With her first series of photographs, which took as their subject the transvestite and transsexual community in the port of Genoa (I Travestiti, 1965-71), Lisetta Carmi took a precursory look at the question of gender and prostitution in Italy; the theme remained totally innovative in a country dominated by the Catholic religion and the weight of the papacy. Her vision is similar to that of her contemporary Pier Paolo Pasolini, who questioned the sexuality of Italians with Comizi d’amore (1964).
In this remarkable documentary, which has the background of those years, Pasolini explains that he hopes to discover a “cultural and social miracle”.
Comizi d’amore crosses all the social classes and regions of Italy, from north to south. Pasolini interviews peasants, workers, students and teenagers about desire, sex, marriage, children, divorce, prostitution and homosexuality. The poet Giuseppe Ungaretti (1888-1970), the writer Alberto Moravia (1907-1990), and the psychoanalyst Cesare Musatti (1897-1989) punctuate this true societal investigation, which takes place after the Merlin law of 1958, as authority figures.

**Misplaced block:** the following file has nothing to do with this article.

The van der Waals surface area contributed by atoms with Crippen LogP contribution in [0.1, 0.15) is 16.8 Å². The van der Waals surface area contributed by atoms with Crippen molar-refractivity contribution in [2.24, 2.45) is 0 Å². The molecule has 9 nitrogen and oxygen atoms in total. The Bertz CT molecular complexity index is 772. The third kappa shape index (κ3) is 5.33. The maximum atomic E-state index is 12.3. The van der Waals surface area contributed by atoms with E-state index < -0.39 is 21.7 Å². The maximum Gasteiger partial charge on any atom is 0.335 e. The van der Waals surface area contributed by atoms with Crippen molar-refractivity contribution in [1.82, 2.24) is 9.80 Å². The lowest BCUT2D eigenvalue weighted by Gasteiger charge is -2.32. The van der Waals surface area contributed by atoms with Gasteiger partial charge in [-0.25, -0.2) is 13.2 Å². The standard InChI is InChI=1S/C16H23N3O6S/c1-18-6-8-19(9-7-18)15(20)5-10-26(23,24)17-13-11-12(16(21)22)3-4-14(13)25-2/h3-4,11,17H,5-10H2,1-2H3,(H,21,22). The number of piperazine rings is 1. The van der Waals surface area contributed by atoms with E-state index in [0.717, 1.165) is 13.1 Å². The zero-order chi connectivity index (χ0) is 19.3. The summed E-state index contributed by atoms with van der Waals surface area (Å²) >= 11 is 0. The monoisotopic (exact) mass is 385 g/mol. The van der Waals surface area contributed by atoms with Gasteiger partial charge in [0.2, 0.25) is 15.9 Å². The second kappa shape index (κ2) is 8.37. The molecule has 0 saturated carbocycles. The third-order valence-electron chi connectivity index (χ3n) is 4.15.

Faced with the influx of internal migration from the south to the north (in 1967 Turin recorded the arrival of almost 60,000 emigrants), the cities experienced housing and integration problems; this was the beginning of a series of strikes in the north of the country. Economic prosperity gradually began to decline from 1967 onwards and the country, marked by a succession of governments, from the Christian Democracy to the Italian Socialist Party, experienced social and political instability from the late 1960s.
The spring of 1968 was marked by strikes by FIAT workers in Turin and by student demonstrations in Rome, Venice and Milan, which occupied the Milan Triennale and the Venice Biennale. With his Abbraccio eterno (1968), Franco Angeli took a photograph of partisans in 1945 to illustrate the revolutionary context of May ’68. And Ugo Nespolo designed two sculptures in the form of stamps bearing the words “Power” and “Violence” (Power Violence, 1968).
But it is above all 1969 that is remembered with the tragedy of the attack in Piazza Fontana in Milan on 12 December, in which sixteen people were killed and eighty-eight wounded as a result of the explosion of a bomb planted by the extreme right in the National Bank of Agriculture, while at the same time other bombs exploded in Rome. A few days later, the railway worker and anarchist activist Giuseppe Pinelli, questioned about the attack, was found dead under the windows of the Milan police headquarters.